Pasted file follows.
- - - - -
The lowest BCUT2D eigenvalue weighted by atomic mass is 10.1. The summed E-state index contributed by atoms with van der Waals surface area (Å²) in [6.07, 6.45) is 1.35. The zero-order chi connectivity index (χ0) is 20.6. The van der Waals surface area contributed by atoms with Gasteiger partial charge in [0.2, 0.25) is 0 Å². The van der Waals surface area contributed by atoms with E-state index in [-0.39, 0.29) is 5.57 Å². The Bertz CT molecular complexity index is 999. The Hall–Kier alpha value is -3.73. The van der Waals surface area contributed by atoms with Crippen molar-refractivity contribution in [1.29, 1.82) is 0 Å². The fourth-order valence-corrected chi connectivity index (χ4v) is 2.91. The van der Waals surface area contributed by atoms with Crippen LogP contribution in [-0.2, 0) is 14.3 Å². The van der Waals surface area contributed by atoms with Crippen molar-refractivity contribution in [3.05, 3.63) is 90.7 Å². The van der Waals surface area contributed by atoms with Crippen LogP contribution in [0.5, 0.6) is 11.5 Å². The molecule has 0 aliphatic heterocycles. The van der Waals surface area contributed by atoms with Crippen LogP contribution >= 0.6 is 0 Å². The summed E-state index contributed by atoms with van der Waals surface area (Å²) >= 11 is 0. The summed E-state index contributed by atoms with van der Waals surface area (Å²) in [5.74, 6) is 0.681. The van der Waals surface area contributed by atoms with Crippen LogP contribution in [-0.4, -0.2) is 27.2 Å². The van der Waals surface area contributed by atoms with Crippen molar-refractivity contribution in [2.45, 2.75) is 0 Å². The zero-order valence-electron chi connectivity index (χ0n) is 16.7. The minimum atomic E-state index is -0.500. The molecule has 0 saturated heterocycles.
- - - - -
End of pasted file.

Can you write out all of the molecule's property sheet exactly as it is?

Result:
The lowest BCUT2D eigenvalue weighted by atomic mass is 10.1. The summed E-state index contributed by atoms with van der Waals surface area (Å²) in [6.07, 6.45) is 1.35. The zero-order chi connectivity index (χ0) is 20.6. The van der Waals surface area contributed by atoms with Gasteiger partial charge in [0.2, 0.25) is 0 Å². The van der Waals surface area contributed by atoms with E-state index in [-0.39, 0.29) is 5.57 Å². The Bertz CT molecular complexity index is 999. The Hall–Kier alpha value is -3.73. The van der Waals surface area contributed by atoms with Crippen molar-refractivity contribution in [1.29, 1.82) is 0 Å². The fourth-order valence-corrected chi connectivity index (χ4v) is 2.91. The van der Waals surface area contributed by atoms with Crippen LogP contribution in [-0.2, 0) is 14.3 Å². The van der Waals surface area contributed by atoms with Crippen molar-refractivity contribution in [3.05, 3.63) is 90.7 Å². The van der Waals surface area contributed by atoms with Crippen LogP contribution in [0.5, 0.6) is 11.5 Å². The molecule has 0 aliphatic heterocycles. The van der Waals surface area contributed by atoms with Crippen LogP contribution >= 0.6 is 0 Å². The summed E-state index contributed by atoms with van der Waals surface area (Å²) >= 11 is 0. The summed E-state index contributed by atoms with van der Waals surface area (Å²) in [5.74, 6) is 0.681. The van der Waals surface area contributed by atoms with Crippen LogP contribution in [-0.4, -0.2) is 27.2 Å². The van der Waals surface area contributed by atoms with Crippen molar-refractivity contribution in [2.45, 2.75) is 0 Å². The zero-order valence-electron chi connectivity index (χ0n) is 16.7. The minimum atomic E-state index is -0.500. The molecule has 0 saturated heterocycles.